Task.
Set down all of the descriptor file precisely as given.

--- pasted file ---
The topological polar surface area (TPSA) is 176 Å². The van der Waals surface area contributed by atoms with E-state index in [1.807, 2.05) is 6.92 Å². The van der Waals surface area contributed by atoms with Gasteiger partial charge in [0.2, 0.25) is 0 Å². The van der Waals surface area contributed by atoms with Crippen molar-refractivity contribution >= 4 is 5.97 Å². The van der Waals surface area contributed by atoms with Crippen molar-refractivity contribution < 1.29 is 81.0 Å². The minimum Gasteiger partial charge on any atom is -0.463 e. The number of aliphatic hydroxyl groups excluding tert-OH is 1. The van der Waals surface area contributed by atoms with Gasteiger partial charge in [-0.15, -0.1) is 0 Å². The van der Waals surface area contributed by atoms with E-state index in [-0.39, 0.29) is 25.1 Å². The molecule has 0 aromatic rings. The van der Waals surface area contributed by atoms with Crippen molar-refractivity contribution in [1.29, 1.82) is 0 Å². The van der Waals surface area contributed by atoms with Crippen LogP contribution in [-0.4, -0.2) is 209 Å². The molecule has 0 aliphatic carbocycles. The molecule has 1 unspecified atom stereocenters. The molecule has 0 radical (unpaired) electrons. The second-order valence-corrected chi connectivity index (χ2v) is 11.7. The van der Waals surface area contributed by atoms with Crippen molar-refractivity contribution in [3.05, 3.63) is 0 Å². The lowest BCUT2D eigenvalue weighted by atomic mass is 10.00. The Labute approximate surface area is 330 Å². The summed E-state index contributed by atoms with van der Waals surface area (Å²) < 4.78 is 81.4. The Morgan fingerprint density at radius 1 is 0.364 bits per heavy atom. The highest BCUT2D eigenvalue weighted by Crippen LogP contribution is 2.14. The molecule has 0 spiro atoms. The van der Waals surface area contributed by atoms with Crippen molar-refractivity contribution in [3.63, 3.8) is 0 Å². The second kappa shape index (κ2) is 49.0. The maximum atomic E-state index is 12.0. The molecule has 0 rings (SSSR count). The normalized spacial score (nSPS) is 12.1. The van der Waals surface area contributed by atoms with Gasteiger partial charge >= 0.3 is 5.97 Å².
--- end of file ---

The topological polar surface area (TPSA) is 176 Å². The van der Waals surface area contributed by atoms with E-state index in [1.807, 2.05) is 6.92 Å². The van der Waals surface area contributed by atoms with Gasteiger partial charge in [0.2, 0.25) is 0 Å². The van der Waals surface area contributed by atoms with Crippen molar-refractivity contribution >= 4 is 5.97 Å². The van der Waals surface area contributed by atoms with Crippen molar-refractivity contribution < 1.29 is 81.0 Å². The minimum Gasteiger partial charge on any atom is -0.463 e. The number of aliphatic hydroxyl groups excluding tert-OH is 1. The van der Waals surface area contributed by atoms with Gasteiger partial charge in [-0.15, -0.1) is 0 Å². The van der Waals surface area contributed by atoms with E-state index in [-0.39, 0.29) is 25.1 Å². The molecule has 0 aromatic rings. The van der Waals surface area contributed by atoms with Crippen molar-refractivity contribution in [1.29, 1.82) is 0 Å². The van der Waals surface area contributed by atoms with Crippen LogP contribution in [-0.4, -0.2) is 209 Å². The molecule has 0 aliphatic carbocycles. The molecule has 1 unspecified atom stereocenters. The molecule has 0 radical (unpaired) electrons. The second-order valence-corrected chi connectivity index (χ2v) is 11.7. The van der Waals surface area contributed by atoms with Crippen molar-refractivity contribution in [3.05, 3.63) is 0 Å². The lowest BCUT2D eigenvalue weighted by atomic mass is 10.00. The Labute approximate surface area is 330 Å². The summed E-state index contributed by atoms with van der Waals surface area (Å²) < 4.78 is 81.4. The Morgan fingerprint density at radius 1 is 0.364 bits per heavy atom. The highest BCUT2D eigenvalue weighted by Crippen LogP contribution is 2.14. The molecule has 0 spiro atoms. The van der Waals surface area contributed by atoms with Crippen molar-refractivity contribution in [3.63, 3.8) is 0 Å². The second kappa shape index (κ2) is 49.0. The maximum atomic E-state index is 12.0. The molecule has 0 rings (SSSR count). The normalized spacial score (nSPS) is 12.1. The van der Waals surface area contributed by atoms with Gasteiger partial charge >= 0.3 is 5.97 Å².